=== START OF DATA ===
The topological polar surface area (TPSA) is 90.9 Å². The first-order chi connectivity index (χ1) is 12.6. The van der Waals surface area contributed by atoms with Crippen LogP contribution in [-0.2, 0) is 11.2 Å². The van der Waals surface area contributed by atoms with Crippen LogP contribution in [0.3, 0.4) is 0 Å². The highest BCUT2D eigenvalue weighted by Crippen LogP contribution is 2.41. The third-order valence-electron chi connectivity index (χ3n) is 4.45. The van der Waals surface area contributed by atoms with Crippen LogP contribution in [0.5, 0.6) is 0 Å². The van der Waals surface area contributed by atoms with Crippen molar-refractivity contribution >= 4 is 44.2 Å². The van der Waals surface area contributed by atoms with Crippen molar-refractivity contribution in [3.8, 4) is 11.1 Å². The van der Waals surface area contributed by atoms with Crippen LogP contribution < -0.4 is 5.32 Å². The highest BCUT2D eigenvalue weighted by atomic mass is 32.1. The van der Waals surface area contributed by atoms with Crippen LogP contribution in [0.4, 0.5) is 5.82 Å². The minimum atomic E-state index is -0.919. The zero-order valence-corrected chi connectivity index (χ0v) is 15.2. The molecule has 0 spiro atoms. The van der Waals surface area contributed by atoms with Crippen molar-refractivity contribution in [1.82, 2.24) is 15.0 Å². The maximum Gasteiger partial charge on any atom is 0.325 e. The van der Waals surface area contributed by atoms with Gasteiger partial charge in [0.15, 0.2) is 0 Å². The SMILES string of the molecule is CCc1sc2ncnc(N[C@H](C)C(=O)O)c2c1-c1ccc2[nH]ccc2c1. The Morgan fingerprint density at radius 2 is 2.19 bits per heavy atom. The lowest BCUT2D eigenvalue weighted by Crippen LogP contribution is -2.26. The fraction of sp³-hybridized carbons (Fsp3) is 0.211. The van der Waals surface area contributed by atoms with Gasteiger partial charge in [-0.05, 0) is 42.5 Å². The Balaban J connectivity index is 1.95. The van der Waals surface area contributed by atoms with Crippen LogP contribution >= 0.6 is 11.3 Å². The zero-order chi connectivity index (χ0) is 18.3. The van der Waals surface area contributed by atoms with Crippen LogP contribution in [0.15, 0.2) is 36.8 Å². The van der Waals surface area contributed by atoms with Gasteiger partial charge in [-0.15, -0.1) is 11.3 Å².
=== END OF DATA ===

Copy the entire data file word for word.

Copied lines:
The topological polar surface area (TPSA) is 90.9 Å². The first-order chi connectivity index (χ1) is 12.6. The van der Waals surface area contributed by atoms with Crippen LogP contribution in [-0.2, 0) is 11.2 Å². The van der Waals surface area contributed by atoms with Crippen LogP contribution in [0.3, 0.4) is 0 Å². The highest BCUT2D eigenvalue weighted by Crippen LogP contribution is 2.41. The third-order valence-electron chi connectivity index (χ3n) is 4.45. The van der Waals surface area contributed by atoms with Crippen LogP contribution in [0.5, 0.6) is 0 Å². The van der Waals surface area contributed by atoms with Crippen molar-refractivity contribution >= 4 is 44.2 Å². The van der Waals surface area contributed by atoms with Crippen molar-refractivity contribution in [3.8, 4) is 11.1 Å². The van der Waals surface area contributed by atoms with Crippen LogP contribution < -0.4 is 5.32 Å². The highest BCUT2D eigenvalue weighted by atomic mass is 32.1. The van der Waals surface area contributed by atoms with Crippen LogP contribution in [0.4, 0.5) is 5.82 Å². The minimum atomic E-state index is -0.919. The zero-order valence-corrected chi connectivity index (χ0v) is 15.2. The molecule has 0 spiro atoms. The van der Waals surface area contributed by atoms with Crippen molar-refractivity contribution in [1.82, 2.24) is 15.0 Å². The maximum Gasteiger partial charge on any atom is 0.325 e. The van der Waals surface area contributed by atoms with Gasteiger partial charge in [0.15, 0.2) is 0 Å². The SMILES string of the molecule is CCc1sc2ncnc(N[C@H](C)C(=O)O)c2c1-c1ccc2[nH]ccc2c1. The Morgan fingerprint density at radius 2 is 2.19 bits per heavy atom. The lowest BCUT2D eigenvalue weighted by Crippen LogP contribution is -2.26. The fraction of sp³-hybridized carbons (Fsp3) is 0.211. The van der Waals surface area contributed by atoms with Gasteiger partial charge in [-0.05, 0) is 42.5 Å². The Balaban J connectivity index is 1.95. The van der Waals surface area contributed by atoms with Crippen LogP contribution >= 0.6 is 11.3 Å². The zero-order chi connectivity index (χ0) is 18.3. The van der Waals surface area contributed by atoms with Crippen LogP contribution in [0.15, 0.2) is 36.8 Å². The van der Waals surface area contributed by atoms with Gasteiger partial charge in [-0.15, -0.1) is 11.3 Å².